5 of 5 people found the following review helpful
I've pretty much read everything written about Springsteen over the last ...,
This review is from: E Street Shuffle: The Glory Days of Bruce Springsteen and the E Street Band (Kindle Edition)
I was bought this as a present by my son desperate to find something his Dad would be interested in. I've pretty much read everything written about Springsteen over the last 30 years but dutifully took it on holiday to show my lad I was pleased with his gift.
Initially I was surprised about how this book gripped me. Heylin had done his research and offered some new insights into the Boss. I couldn't put it down as I enjoyed his review of all the cuts that were binned I had enjoyed on bootlegs and B sides wondering where they came from. Now I know. Also some gaps were filled in about Mike Appel and Springsteen's psyche which led to splits and tortuous recording sessions.
However, his writing began to wear me down and I ended up not finishing the book. The constant coverage of every track written and discarded becomes a strain after a while. But worst of all is Heylin's constant assertions of what were good tracks and good albums and what were not. In his world there is no such thing as subjective opinion. He is correct, end of story. At first I would rue the gems he described that Bruce threw away until I started to remember listening to some of them on bootlegs and the like. Some of these 'diamonds' Heylin rates so highly were pretty indifferent in my book. So I began to read with a little less acceptance of the 'word of Heylin'.
And then this book started to become ridiculous. In his view Springsteen peaked with his first two albums. Born to Run and everything since has been a let down! The 3 box live set excluded his best work!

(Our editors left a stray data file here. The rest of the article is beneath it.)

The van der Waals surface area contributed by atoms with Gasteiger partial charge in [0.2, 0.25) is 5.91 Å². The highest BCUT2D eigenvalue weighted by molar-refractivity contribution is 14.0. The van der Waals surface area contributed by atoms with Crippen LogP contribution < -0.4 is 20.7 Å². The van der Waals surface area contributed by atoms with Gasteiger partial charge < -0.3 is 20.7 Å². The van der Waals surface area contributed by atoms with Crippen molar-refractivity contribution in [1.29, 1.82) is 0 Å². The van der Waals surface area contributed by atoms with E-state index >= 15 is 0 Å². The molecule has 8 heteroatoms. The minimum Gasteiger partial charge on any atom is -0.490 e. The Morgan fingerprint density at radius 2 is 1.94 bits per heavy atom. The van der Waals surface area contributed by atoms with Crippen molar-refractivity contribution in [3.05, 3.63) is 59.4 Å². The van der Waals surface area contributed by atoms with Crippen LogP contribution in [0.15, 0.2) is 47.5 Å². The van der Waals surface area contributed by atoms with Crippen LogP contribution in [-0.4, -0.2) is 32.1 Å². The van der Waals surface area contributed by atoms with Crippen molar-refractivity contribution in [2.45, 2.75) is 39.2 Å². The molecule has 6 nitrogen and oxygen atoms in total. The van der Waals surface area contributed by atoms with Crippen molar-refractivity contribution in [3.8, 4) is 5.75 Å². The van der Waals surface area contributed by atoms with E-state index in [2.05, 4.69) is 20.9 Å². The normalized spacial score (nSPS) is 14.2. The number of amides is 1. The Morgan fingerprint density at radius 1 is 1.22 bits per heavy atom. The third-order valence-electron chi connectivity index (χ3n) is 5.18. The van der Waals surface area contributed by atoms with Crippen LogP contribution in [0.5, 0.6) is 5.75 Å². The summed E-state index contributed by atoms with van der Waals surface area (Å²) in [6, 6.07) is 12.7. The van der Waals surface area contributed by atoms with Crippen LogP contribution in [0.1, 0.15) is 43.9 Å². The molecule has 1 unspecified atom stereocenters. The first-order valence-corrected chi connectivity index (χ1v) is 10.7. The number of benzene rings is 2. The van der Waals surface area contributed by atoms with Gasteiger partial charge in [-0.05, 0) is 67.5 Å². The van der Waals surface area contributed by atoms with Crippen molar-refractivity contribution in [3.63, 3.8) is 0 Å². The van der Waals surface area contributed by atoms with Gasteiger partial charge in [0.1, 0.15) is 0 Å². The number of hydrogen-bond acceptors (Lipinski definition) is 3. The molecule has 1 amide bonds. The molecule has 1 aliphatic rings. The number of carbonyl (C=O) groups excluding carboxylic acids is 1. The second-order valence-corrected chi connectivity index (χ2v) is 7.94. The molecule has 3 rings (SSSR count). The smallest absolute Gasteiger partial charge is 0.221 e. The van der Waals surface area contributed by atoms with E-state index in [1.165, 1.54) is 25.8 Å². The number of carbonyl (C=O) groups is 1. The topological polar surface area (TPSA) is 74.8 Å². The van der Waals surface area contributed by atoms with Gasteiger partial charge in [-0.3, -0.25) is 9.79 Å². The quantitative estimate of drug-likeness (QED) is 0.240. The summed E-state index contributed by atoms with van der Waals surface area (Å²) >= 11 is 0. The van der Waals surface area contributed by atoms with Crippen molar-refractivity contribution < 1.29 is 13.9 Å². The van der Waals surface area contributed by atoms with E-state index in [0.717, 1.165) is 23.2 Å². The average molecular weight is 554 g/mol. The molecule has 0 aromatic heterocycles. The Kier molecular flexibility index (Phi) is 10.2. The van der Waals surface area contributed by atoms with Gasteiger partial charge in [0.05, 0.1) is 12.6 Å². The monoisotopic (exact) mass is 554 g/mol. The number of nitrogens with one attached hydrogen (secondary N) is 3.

I remember reading reviews of albums such as Nebraska that were in awe of his desire to write what was on his mind and not follow commercial motives. I remember reading revues of Tunnel of Love where he was applauded for his transition from cars & girls songs to issues that reflected his growing maturity. In both his skills as a song writer and integrity were applauded. I own most of the bootlegs and still rate very highly the box set for it's flow and constant quality. No positive reviews are featured in Heylin's book. He has dug around for anything negative he can find as he tries to re write history in the image he has described for Bruce.
The man Heylin describes is a flop, a sell out and a mediocre band leader. How then did he achieve the success he has and continues to enjoy? I have seen Bruce and the E Streeters three times in the last 18 months perform some of their best ever concerts. Not the wash outs Heylin describes. Eventually I lost all respect for the author's descriptions and assertions as the inevitable thought entered my mind, "... maybe Bruce has been a success because Heylin is wrong and in his own tortuous flawed way, Springsteen got it right'. That's when I stopped reading. I recommend strongly you don't start - just don't tell my son.